When it comes to dining out, better design surely means better meals. In an interview with edgy Dutch designer Joris Angevaare, he tells us about the power of interior design in restaurants and bars to add to your dining experience.
And he would know, having over two decades of experience in the industry, including his current stint as Creative Director of designphase dba – one of Singapore’s most established interior firms – since graduating at the top of his class at the acclaimed Willem de Kooning Academy in Rotterdam. To date, Joris’s portfolio sees esteemed establishments like Salt Grill & Sky Bar at ION Orchard, RISE at Marina Bay Sands, Zafferano, and Australian coffee chain Toby’s Estate.
Hi Joris! Do you remember the first moment you became interested in design?
When I was a kid, my mother and I passed by a bricklayer, you guessed it, laying bricks. In that moment, the idea of design piqued my interest. I was so fascinated with the sheer diligence of building on a design idea and seeing it come to fruition. I like that there are no restraints as to what someone can create from a mere thought into reality. That interest led me to studying fashion prior to interior design.
What do you like about practising in Singapore?
The social fabric consists of a diverse group of people, making Singapore a melting-pot. This provides me with exponential inspiration. It’s a known fact that Singapore has been praised for its world-class business climate. SMEs thrive in this environment, needless to say, a company like designphase dba is increasingly optimistic about our business prospects.
As a designer, how would you describe your in-house design style?
A no-nonsense, edgy, experimental, original and humorous designer – with a touch of luxe to the typical minimalist aesthetic associated with Dutch design.
Where does your inspiration come from?
I draw inspiration from fashion, art and music. I enjoy films like ‘Dior and I’ and generally enjoy witty references to pop culture. I believe the purpose of music is to release us from the tyranny of conscious thought. Sometimes, right before I start on a design sketch, I plug my headphones in, volume up and I delve into my own zone. Sometimes listening to Rammstein (a German rock band) helps me find focus.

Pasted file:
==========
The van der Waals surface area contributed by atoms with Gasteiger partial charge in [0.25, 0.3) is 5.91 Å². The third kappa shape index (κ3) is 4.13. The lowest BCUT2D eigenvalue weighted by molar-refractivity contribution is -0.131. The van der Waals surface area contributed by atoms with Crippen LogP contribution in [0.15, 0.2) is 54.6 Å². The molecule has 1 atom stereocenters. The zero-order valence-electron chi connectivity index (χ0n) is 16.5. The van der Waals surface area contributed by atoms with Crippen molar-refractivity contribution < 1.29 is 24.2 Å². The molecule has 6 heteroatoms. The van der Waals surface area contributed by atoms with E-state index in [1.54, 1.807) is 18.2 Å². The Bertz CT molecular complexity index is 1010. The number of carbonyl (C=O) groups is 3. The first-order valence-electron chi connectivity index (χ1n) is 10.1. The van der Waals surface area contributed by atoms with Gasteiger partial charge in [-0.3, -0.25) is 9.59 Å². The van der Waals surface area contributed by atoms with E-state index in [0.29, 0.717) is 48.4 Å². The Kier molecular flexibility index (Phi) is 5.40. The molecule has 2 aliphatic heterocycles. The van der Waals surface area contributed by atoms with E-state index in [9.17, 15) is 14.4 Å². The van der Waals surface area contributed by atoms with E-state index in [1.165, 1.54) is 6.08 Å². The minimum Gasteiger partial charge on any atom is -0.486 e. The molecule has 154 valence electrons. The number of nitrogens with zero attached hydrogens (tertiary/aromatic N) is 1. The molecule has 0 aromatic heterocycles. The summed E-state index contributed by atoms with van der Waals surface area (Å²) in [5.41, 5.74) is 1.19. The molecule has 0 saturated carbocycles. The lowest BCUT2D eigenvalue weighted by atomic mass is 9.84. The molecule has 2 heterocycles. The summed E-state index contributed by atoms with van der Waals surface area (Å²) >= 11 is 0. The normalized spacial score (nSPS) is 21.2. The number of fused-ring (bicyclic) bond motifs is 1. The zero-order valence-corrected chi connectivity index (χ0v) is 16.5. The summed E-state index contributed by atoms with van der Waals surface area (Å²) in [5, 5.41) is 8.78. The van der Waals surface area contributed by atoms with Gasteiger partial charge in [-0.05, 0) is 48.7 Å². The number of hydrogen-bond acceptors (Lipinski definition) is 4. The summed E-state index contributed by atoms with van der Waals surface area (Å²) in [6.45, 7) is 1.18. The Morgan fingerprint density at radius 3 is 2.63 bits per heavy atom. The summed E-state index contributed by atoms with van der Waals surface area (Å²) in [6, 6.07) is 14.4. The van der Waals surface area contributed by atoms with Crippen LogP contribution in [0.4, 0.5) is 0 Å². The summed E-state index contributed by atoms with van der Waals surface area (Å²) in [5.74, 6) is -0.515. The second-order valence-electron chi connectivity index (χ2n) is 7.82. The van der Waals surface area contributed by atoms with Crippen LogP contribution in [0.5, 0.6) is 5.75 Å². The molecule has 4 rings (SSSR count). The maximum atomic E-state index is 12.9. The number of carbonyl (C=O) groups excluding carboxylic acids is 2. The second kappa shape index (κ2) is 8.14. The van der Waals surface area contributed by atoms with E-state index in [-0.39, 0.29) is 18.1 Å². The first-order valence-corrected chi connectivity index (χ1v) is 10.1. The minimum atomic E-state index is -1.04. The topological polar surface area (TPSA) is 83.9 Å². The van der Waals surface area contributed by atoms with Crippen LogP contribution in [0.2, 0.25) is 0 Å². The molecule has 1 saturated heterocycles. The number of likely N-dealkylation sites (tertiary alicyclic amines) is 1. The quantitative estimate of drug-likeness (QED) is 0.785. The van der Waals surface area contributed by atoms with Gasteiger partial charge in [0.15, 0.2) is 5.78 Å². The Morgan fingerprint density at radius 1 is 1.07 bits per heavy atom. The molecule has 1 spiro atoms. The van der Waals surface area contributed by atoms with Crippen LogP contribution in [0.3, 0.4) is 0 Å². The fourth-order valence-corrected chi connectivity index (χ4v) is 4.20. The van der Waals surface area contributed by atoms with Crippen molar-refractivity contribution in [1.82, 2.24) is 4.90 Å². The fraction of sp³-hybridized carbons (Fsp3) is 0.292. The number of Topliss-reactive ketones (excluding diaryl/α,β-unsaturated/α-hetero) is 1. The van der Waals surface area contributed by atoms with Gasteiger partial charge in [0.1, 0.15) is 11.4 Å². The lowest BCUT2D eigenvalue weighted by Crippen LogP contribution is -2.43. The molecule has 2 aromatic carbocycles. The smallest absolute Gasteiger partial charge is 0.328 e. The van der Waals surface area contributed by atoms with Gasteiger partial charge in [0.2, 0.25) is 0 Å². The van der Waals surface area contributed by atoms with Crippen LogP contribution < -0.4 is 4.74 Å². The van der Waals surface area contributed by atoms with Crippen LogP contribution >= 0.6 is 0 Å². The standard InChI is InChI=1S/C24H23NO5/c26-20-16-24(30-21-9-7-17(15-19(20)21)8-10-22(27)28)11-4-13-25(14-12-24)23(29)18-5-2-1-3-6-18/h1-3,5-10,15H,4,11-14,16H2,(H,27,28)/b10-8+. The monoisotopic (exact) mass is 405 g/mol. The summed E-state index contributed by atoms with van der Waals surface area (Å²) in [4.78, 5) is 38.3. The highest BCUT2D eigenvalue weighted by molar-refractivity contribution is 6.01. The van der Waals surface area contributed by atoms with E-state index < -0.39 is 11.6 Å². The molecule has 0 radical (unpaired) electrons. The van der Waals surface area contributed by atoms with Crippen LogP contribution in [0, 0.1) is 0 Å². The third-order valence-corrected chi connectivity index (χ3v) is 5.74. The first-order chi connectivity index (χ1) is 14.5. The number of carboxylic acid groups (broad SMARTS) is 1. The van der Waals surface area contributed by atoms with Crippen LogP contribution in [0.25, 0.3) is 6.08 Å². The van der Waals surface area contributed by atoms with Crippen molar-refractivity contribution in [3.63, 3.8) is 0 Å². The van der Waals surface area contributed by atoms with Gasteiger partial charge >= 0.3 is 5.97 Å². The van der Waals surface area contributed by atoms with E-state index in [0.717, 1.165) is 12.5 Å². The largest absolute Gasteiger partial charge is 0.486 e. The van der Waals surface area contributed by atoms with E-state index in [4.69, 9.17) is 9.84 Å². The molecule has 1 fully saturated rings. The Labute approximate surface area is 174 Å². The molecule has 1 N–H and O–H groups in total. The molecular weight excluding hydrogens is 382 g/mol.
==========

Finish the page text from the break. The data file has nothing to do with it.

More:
How do you think great design and great food are linked?
What consumers tend to forget is that great design and great food are governed by deadlines. Deadlines affect your preparation time which affects your outcome. So you do the best with the time you have to achieve a perfect balance of the right composition of ingredients, materials, and colours for a finished quality product.
What was the first food and beverage space you worked on?
The Supperclub Cruise in Amsterdam.
How about your most memorable design project,t hen?
Robinsons The Heeren, Singapore.
What do you think about the current trend in Singapore, in the F&B scene?
Integrating plants and greenery into interior design has been a trend in the F&B scene, and it’s not going anywhere. Farm-to-table philosophies are prominent, even in bars. I do believe the trend is heading towards dining in private clubs in Singapore. Diners are looking for a juxtaposing experience of wanting to feel at home, yet being away with like-minded individuals. That’s definitely something private clubs can offer.
Can you name some of your favourite dining and drinking spots in Singapore?
That would be Burnt Ends and Le Binchotan.
Which areas of the world do you see as the best for emerging hospitality design?
Definitely Amsterdam and London.